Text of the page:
While I definitely do NOT want to downplay the seriousness of terrorism, poverty and other tragedies of humanity across the globe, I do want to emphasize the importance of recognizing how citizens of these media-marginalized places are often doing just fine, living their lives and being great human beings despite the rest of the world portraying their hometown as a “danger zone.” The Cairo snapchat story in particular got to me, because I’ve always wanted to visit Egypt but in recent years have envisioned it as a horrifying and dangerous place, thoughts that are only reinforced by the red “US CITIZENS TRAVEL WARNING” on government websites. It is regulated unlike Twitter and reddit, which helps in a lot of ways to prevent perpetuation of harmful stereotypes and prejudice, doing even more to connect our world and fight xenophobia and ignorance about foreign cultures.
Much like everything else in this world, SnapChat has it’s shortcomings as is far from the perfect app. Concerns over privacy, whether or not the pictures “actually disappear” off of the SnapChat servers and the sharing of potentially damaging or harmful images are all legitimate concerns. I believe that if you give the people a tool, some of them are bound to use it in a stupid way. It’s always going to happen regardless of what the tool is, which is why we have to have warning labels on ABSOLUTELY EVERYTHING. SnapChat isn’t perfect, but it is an app that has a lot of potential to share stories from around the world in a way that restores humanity and connects normal, everyday people in a positive manner.
Another criticism is that, because one must have a smartphone or other device with data capabilities and/or access to the internet, SnapChat doesn’t accurately reflect the stories of people of all demographics. It is more limited to wealthy and middle-income demographics, as those are the individuals who have smartphones and access to sharing networks. While it is true that we only see the stories of certain demographics which is a downside to technology, the more important issue to focus on would be bringing people out of poverty in the first place, not making SnapChat accessible to people living in it.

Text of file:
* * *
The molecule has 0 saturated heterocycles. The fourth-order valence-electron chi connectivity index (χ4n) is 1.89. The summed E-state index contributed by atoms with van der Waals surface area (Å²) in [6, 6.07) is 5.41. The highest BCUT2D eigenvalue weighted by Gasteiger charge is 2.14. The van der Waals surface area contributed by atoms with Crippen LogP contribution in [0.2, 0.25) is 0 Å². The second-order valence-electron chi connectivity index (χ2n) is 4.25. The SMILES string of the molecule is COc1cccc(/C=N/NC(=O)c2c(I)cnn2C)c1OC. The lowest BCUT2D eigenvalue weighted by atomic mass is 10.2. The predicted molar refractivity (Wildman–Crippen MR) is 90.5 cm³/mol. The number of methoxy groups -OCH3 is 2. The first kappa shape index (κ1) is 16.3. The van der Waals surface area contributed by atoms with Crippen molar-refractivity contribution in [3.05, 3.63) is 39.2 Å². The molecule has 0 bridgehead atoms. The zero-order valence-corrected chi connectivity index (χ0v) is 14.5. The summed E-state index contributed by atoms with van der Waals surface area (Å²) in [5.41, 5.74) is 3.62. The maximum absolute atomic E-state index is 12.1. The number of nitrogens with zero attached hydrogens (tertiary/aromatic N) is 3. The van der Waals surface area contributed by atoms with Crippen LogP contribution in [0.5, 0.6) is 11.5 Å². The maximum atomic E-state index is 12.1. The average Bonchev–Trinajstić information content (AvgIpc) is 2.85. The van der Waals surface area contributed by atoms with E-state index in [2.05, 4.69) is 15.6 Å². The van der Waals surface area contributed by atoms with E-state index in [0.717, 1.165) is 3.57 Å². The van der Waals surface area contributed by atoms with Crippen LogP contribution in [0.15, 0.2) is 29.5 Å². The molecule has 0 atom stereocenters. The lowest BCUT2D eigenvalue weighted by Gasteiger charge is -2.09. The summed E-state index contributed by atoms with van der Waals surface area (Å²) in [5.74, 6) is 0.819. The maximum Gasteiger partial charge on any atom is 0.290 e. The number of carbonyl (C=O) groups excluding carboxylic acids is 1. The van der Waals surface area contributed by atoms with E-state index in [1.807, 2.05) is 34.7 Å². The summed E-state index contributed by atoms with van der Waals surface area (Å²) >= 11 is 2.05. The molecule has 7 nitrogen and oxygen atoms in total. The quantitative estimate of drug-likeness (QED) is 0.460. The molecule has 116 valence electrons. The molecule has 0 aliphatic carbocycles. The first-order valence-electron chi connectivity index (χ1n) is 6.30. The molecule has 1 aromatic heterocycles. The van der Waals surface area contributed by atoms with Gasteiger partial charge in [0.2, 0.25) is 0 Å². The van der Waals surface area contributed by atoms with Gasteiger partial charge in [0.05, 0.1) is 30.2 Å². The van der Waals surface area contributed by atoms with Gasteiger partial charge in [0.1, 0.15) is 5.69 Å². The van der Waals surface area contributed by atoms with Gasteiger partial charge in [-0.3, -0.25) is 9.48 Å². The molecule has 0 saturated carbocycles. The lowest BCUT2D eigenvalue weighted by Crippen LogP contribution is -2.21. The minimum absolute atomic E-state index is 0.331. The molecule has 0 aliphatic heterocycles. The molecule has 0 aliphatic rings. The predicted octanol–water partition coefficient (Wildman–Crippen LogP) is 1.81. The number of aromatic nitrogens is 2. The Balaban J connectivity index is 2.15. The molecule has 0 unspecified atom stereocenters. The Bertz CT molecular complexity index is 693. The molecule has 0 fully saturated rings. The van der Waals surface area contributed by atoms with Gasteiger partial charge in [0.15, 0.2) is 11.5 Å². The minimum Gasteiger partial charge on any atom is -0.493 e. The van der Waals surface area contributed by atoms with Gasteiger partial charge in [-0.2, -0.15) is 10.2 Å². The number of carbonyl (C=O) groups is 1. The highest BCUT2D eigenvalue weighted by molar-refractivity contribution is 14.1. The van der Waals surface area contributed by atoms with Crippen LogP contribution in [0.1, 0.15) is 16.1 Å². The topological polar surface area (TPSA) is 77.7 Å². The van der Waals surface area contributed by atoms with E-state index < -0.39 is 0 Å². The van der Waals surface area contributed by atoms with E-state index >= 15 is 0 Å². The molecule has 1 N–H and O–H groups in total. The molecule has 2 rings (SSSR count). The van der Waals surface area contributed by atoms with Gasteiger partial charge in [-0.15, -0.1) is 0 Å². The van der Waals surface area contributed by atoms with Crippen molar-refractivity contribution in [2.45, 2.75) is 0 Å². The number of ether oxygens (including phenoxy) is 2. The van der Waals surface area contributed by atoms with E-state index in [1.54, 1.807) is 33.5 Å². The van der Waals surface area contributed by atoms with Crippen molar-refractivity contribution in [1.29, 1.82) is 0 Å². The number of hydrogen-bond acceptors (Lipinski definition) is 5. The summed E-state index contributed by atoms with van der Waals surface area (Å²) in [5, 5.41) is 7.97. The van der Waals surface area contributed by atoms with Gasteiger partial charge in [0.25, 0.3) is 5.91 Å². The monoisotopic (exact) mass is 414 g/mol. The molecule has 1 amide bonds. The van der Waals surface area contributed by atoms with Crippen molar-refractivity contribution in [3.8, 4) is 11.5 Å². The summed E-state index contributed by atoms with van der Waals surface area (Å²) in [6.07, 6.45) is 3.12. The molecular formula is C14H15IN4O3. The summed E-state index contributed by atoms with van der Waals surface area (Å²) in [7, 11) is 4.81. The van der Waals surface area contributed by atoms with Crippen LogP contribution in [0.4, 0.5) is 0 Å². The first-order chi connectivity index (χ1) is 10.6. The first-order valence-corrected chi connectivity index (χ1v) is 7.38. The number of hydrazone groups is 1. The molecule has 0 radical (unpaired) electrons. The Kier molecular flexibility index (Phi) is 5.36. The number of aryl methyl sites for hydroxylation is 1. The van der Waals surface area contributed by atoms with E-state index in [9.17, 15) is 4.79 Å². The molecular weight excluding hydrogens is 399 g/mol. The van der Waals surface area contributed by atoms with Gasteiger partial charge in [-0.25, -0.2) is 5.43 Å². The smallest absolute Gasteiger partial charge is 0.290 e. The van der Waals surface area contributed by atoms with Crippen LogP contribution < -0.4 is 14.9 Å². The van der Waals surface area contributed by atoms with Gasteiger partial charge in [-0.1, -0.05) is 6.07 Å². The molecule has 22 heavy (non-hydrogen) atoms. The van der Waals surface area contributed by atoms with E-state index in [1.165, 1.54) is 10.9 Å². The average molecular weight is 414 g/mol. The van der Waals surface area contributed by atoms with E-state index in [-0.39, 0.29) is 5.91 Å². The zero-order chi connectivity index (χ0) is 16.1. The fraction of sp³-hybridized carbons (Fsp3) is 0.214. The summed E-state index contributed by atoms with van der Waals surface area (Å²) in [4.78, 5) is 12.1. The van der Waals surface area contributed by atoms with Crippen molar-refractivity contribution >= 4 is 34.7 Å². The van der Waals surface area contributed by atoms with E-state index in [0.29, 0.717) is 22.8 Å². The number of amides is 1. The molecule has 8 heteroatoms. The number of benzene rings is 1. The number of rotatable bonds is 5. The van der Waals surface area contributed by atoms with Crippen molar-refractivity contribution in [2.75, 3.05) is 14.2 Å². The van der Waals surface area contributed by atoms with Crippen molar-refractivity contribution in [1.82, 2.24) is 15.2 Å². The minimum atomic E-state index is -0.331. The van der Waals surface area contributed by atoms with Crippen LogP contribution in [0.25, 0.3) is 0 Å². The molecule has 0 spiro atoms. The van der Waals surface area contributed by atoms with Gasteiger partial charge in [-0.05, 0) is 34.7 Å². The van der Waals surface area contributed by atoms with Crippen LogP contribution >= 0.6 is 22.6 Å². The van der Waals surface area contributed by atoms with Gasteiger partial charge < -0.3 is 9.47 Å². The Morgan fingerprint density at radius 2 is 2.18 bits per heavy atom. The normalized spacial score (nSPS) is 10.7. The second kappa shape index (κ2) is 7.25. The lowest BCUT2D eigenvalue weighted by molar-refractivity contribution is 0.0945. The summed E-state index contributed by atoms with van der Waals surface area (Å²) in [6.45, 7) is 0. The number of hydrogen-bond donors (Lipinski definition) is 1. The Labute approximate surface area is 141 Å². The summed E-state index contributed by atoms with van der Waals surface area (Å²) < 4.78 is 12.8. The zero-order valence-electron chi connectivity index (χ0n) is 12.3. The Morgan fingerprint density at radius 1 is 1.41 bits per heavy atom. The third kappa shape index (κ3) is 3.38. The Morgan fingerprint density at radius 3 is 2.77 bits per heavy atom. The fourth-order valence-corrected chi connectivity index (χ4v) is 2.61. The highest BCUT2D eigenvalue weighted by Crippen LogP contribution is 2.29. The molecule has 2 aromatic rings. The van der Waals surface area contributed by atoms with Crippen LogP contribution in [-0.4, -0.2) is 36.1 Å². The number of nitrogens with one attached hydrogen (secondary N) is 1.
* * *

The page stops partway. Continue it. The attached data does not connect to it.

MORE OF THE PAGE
The lack of low-income users of the app just reinforces the reality that the stories of the poor are often the stories that we do not hear, simply because they are deprived of platforms on which to share them, leaving us ignorant of their situations.
I believe that SnapChat will change the perception of otherwise marginalized cultures for many of its open-minded users who love getting a glimpse of how individuals live their lives all around the world. I also hope that it becomes an application more widely accessible for people of lower income and in developing nations who may not have easy access to smartphones and networks on which to share data.
In a society that is being pushed towards globalization, the better that we can understand our fellow human beings that come from different walks of life, the better our world will be as a whole.
So those are my thoughts on SnapChat. Whether or not you love it or hate it, you have to admit, it’s for so much more than just sending dick pic’s and poop selfies with a 10-second shelf life.
add me on SnapChat – @valeriethinks